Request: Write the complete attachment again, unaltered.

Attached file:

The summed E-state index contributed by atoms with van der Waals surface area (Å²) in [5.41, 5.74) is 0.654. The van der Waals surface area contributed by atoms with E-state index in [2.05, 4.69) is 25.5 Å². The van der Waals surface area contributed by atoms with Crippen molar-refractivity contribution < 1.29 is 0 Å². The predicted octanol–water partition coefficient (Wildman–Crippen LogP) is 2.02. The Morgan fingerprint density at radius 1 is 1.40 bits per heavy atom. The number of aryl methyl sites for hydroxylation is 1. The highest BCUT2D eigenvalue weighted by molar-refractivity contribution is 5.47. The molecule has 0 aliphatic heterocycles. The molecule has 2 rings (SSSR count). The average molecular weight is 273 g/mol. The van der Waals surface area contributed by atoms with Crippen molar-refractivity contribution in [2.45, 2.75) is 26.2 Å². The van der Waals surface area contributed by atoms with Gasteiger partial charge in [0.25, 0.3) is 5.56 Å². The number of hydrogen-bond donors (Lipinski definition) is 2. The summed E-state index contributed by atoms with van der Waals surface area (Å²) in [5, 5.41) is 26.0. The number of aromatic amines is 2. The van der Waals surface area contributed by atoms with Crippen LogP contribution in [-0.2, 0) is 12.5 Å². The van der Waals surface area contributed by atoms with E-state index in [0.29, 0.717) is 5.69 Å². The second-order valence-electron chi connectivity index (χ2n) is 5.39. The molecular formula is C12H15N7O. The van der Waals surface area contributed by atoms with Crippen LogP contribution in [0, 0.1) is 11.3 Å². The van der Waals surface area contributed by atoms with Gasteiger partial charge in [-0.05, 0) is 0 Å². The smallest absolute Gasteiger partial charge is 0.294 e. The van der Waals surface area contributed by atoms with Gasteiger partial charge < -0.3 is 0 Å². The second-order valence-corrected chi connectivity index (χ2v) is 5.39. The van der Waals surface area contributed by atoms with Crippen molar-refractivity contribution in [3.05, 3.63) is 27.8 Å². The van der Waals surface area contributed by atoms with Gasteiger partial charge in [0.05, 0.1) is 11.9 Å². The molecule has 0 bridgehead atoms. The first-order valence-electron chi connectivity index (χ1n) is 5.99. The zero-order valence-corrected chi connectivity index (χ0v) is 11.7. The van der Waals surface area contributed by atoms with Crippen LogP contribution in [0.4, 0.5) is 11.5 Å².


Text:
The summed E-state index contributed by atoms with van der Waals surface area (Å²) in [5.41, 5.74) is 0.654. The van der Waals surface area contributed by atoms with E-state index in [2.05, 4.69) is 25.5 Å². The van der Waals surface area contributed by atoms with Crippen molar-refractivity contribution < 1.29 is 0 Å². The predicted octanol–water partition coefficient (Wildman–Crippen LogP) is 2.02. The Morgan fingerprint density at radius 1 is 1.40 bits per heavy atom. The number of aryl methyl sites for hydroxylation is 1. The highest BCUT2D eigenvalue weighted by molar-refractivity contribution is 5.47. The molecule has 0 aliphatic heterocycles. The molecule has 2 rings (SSSR count). The average molecular weight is 273 g/mol. The van der Waals surface area contributed by atoms with Crippen molar-refractivity contribution in [2.45, 2.75) is 26.2 Å². The van der Waals surface area contributed by atoms with Gasteiger partial charge in [0.25, 0.3) is 5.56 Å². The number of hydrogen-bond donors (Lipinski definition) is 2. The summed E-state index contributed by atoms with van der Waals surface area (Å²) in [5, 5.41) is 26.0. The number of aromatic amines is 2. The van der Waals surface area contributed by atoms with Crippen LogP contribution in [-0.2, 0) is 12.5 Å². The van der Waals surface area contributed by atoms with E-state index in [0.29, 0.717) is 5.69 Å². The second-order valence-electron chi connectivity index (χ2n) is 5.39. The molecular formula is C12H15N7O. The van der Waals surface area contributed by atoms with Crippen LogP contribution in [0, 0.1) is 11.3 Å². The van der Waals surface area contributed by atoms with Gasteiger partial charge in [-0.05, 0) is 0 Å². The smallest absolute Gasteiger partial charge is 0.294 e. The van der Waals surface area contributed by atoms with Gasteiger partial charge < -0.3 is 0 Å². The second-order valence-corrected chi connectivity index (χ2v) is 5.39. The van der Waals surface area contributed by atoms with Crippen molar-refractivity contribution in [3.05, 3.63) is 27.8 Å². The van der Waals surface area contributed by atoms with Gasteiger partial charge in [0.05, 0.1) is 11.9 Å². The molecule has 0 bridgehead atoms. The first-order valence-electron chi connectivity index (χ1n) is 5.99. The zero-order valence-corrected chi connectivity index (χ0v) is 11.7. The van der Waals surface area contributed by atoms with Crippen LogP contribution in [0.4, 0.5) is 11.5 Å².